In the introduction to The Complete History of American Film Criticism, author Jerry Roberts states the book's intention is to offer "a narrative history to explain who was who in [American] film criticism … for the committed movie-goer or passionate movie buff." He does an extremely thorough job, offering an encyclopedia's worth of information in a very engaging manner.
American Film Criticism begins shortly after the twentieth century does, with Frank E. Woods, credited by historians as the first American film critic, writing about silent movies in The New York Dramatic Mirror. Unfortunately, Woods taints his work, as cited from Time critic Richard Schickel's biography of D.W. Griffith, when an incentive for trumpeting Griffith's work is revealed. Turns out Woods would later gain employment selling the director stories. He may well have liked Griffith's movies, but it's unlikely he could have sold scripts to someone who made "bad" movies.
Roberts reveals the many men and women who made a name for themselves as reviewers and critics through brief biographies and samplings of their work. Many gain varying degrees of notoriety due to a combination of their talents as writers and their love of films. Critics' tenures aren't predictable. Some stay in the job until retirement, some get fired, and others move on. Frank Stanley was the latter. He left no doubt that he had a great understanding of films since he went on to become a screenwriter, including five westerns directed by John Ford, most notably The Searchers.
The chapters in American Film Criticism are broken down into eras and changes in Hollywood naturally had a ripple effect in the review business. Publishers like Hearst got involved when they didn't care for a film's political agenda and had reviews tailored to their own opinion. Studios applied pressure through advertising and access if they received too many negative reviews from a critic. Coverage of films began to change to safe, promotional pieces about stars over reviews that dissuaded an audience.
As film rose in importance in the culture, so did everything associated with it no matter the medium, and reviewers became celebrities. Pauline Kael of The New Yorker became more famous than some actors and directors writing passionate reviews and scathing attacks on other critics. Siskel and Ebert, critics of rival Chicago newspapers, became a nationwide phenomenon and forever linked due to their wildly successful television programs. Harry Knowles of the website Ain't It Cool News was the breakthrough reviewer on the Internet, which is now the home of many of his peers due to the changing media landscape that sees newspapers and magazines possibly heading towards extinction.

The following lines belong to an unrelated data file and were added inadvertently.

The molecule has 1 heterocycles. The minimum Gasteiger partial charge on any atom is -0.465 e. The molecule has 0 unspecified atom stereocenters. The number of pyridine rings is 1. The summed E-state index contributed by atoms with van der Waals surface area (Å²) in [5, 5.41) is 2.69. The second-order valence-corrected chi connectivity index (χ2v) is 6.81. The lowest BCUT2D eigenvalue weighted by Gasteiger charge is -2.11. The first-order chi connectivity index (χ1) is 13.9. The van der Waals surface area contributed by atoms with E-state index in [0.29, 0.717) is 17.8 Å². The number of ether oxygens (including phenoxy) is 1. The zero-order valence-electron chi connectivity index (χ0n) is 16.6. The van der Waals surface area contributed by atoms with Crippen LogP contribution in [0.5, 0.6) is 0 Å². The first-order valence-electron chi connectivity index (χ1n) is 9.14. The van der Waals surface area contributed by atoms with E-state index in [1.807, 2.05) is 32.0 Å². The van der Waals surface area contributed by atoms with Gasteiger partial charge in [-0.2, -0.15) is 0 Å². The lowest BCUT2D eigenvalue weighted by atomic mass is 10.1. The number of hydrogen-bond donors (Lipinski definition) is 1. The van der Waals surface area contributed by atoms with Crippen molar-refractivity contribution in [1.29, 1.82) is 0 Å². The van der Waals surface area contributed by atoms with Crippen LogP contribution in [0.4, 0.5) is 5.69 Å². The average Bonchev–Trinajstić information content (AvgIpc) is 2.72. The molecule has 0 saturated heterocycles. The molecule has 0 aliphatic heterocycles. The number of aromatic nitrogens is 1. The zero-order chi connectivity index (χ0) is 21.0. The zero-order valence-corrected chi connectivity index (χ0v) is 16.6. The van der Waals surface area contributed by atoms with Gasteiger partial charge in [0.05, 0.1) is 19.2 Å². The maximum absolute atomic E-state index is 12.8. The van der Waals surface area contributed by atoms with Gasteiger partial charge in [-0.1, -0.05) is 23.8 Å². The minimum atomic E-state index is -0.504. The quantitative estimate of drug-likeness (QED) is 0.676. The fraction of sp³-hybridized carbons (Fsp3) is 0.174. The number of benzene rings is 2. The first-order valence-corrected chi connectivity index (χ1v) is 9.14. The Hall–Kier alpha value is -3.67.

The reader gets to relive notable fights between critics and studios, critics and filmmakers, and amongst themselves over movies and theories. However, the most amusement I had was discovering people proven wrong by history. During the silent era, Boston Evening Transcript drama critic Walter Eaton thought "movies were a passing fad." The similarly named Welford Beaton, editor of Film Spectator, dismissed sound. In 1939 Leonard Lorentz called for "an obituary" because "there never again can be the excitement over movies as there was in the early days." And while everyone is entitled to their opinion, I have trouble imaging anyone agreeing with Russell Maloney's assessment that The Wizard of Oz (1939) "displays no trace of imagination, good taste, or ingenuity … I say it's a stinkeroo."
The Complete History of American Film Criticism is filled with many great quotes, some of which are timeless truisms. Alexander Bakshy quit being a reviewer in 1933 due to "the incessant flow of bilge issuing from the film factories in Hollywood and elsewhere," an opinion frequently spouted since. With the widespread proliferation of amateur reviewers who have sprung up on the Internet, I wonder what Harry Potamkin's reaction would have been considering in 1930 he complained about "the perennial novice." In an age where so many novices are in too much of a hurry to get their immediate reactions quickly online to earn traffic to their blog, it's refreshing, although antiquated, to learn Schickel " mulls for a week before writing," allowing himself time to reflect and be affected by what he saw. Living a life and seeing less may help the problem Kenneth Turan sees where "a junk-film diet makes movies that are so-so seem like masterpieces."
Around 1921, Robert E. Sherwood wrote "praise is difficult to compose, for it is always easier to be harsh than it is to be ecstatic." Not true in this case, as Roberts has delivered a must read for film fans and a must study for film reviewers. Of course, the title is slightly inaccurate as it leaves a certain Internet film reviewer, but that can easily be remedied in the paperback edition.Powered by Sidelines